Peter Pan Peanut Butter is the latest threat for Salmonella. It seems like there’s always something, doesn’t it? Not long ago it was Spinach and Taco Bell.
As luck would have it, Peter Pan’s the brand I’ve always bought! I had two containers in my pantry I threw out yesterday – although if they’d been contaminated, we’d have surely known by now. Be that as it may, they lost their appeal, so out they went!
U.S. health officials have not yet determined the precise source of the contaminated peanut butter. But it’s believed to have caused almost 300 people in 39 states to get sick with Salmonella food poisoning, which causes diarrhea, fever, dehydration, abdominal pain, vomiting, and sometimes even death.
In addition to the Peter Pan brand, some batches of Wal-Mart’s Great Value brand Peanut Butter were also contaminated.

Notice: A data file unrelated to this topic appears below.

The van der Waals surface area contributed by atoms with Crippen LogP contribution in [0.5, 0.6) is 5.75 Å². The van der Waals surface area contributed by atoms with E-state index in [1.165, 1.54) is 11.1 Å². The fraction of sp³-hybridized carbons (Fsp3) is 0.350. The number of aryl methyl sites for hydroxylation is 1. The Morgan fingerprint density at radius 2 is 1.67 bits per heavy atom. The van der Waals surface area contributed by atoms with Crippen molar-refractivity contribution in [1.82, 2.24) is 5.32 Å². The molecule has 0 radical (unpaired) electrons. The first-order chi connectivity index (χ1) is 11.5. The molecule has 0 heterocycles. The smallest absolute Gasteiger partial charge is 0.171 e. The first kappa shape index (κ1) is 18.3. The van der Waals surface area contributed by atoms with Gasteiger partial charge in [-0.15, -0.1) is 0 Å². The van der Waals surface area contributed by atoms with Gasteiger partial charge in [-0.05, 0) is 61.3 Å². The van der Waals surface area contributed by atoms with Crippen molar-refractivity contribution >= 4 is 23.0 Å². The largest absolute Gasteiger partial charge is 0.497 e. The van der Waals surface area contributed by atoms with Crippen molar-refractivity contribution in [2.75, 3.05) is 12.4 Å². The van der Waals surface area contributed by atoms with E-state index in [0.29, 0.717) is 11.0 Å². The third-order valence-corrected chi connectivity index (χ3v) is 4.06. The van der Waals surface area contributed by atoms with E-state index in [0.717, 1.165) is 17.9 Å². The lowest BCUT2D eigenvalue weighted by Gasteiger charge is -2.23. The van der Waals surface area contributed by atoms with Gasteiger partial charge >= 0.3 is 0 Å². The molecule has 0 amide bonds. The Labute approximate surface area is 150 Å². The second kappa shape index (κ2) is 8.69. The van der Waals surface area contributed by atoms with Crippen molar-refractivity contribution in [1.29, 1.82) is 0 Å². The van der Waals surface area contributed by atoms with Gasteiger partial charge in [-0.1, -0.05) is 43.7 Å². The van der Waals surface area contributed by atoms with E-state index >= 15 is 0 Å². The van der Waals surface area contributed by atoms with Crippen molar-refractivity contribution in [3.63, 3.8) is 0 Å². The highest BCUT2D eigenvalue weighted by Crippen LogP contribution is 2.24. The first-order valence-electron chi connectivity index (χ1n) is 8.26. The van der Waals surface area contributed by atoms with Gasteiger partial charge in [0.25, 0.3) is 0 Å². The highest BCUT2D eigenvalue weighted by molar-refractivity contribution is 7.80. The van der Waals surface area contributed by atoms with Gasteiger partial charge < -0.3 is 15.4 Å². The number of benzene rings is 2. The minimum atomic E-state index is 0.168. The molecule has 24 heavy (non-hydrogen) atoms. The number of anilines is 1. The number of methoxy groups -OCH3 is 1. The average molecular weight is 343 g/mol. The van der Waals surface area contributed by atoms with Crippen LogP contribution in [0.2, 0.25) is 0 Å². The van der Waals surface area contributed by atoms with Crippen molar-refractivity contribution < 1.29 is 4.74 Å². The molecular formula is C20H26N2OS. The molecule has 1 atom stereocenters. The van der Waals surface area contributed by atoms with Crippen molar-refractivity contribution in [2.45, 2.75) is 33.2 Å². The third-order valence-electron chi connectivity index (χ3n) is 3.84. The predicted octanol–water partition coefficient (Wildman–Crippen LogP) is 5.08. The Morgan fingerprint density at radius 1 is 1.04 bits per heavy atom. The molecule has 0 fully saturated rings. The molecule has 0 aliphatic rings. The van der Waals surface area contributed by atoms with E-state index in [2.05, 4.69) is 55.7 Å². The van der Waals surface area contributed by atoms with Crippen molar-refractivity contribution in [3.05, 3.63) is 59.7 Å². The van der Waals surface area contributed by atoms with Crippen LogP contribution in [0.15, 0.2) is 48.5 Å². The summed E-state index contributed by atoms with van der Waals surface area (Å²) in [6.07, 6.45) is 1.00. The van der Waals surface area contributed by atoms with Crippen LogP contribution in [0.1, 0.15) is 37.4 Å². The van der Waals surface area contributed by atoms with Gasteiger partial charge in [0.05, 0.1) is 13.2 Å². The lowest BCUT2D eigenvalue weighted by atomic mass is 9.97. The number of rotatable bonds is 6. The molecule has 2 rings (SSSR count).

Jars of peanut butter that have the product code 2111 should be discarded. Both of my jars had this very code. The code indicates the plant where the spread was produced, and is usually found stamped on top of the lid.
Experts say that it’s likely that the contamination resulted from dirty equipment, since peanuts are brought to a high, germ-destroying temperature during production. The only other known incident of peanut butter linked to Salmonella occurred in Australia and was connected to unsanitary conditions.
All jars of Peter Pan peanut butter manufactured from May 2006 to the present have been recalled.
Most persons infected with Salmonella develop diarrhea, fever and abdominal cramps 12 to 72 hours after infection, according to the Centers for Disease Control and Prevention. The illness usually lasts four to seven days. Most people recover without treatment, but in some cases, the diarrhea may be so severe that the patient needs to be hospitalized.
The elderly, infants, and those with impaired immune systems are more likely to have a severe illness.